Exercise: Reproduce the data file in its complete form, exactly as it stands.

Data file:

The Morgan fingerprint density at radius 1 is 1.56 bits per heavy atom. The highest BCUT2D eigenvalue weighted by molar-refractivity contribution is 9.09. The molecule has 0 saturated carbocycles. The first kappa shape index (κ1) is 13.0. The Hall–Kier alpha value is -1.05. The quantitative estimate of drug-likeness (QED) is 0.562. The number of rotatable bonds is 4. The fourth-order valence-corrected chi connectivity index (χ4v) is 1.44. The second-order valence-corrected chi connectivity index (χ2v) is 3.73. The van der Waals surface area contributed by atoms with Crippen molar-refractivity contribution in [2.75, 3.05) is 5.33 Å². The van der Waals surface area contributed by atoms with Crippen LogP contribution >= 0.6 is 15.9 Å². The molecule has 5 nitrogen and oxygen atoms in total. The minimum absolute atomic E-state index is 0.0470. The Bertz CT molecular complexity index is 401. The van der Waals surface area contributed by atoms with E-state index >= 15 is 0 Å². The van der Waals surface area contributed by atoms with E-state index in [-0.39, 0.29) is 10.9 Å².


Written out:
The Morgan fingerprint density at radius 1 is 1.56 bits per heavy atom. The highest BCUT2D eigenvalue weighted by molar-refractivity contribution is 9.09. The molecule has 0 saturated carbocycles. The first kappa shape index (κ1) is 13.0. The Hall–Kier alpha value is -1.05. The quantitative estimate of drug-likeness (QED) is 0.562. The number of rotatable bonds is 4. The fourth-order valence-corrected chi connectivity index (χ4v) is 1.44. The second-order valence-corrected chi connectivity index (χ2v) is 3.73. The van der Waals surface area contributed by atoms with Crippen molar-refractivity contribution in [2.75, 3.05) is 5.33 Å². The van der Waals surface area contributed by atoms with Crippen LogP contribution >= 0.6 is 15.9 Å². The molecule has 5 nitrogen and oxygen atoms in total. The minimum absolute atomic E-state index is 0.0470. The Bertz CT molecular complexity index is 401. The van der Waals surface area contributed by atoms with E-state index >= 15 is 0 Å². The van der Waals surface area contributed by atoms with E-state index in [-0.39, 0.29) is 10.9 Å².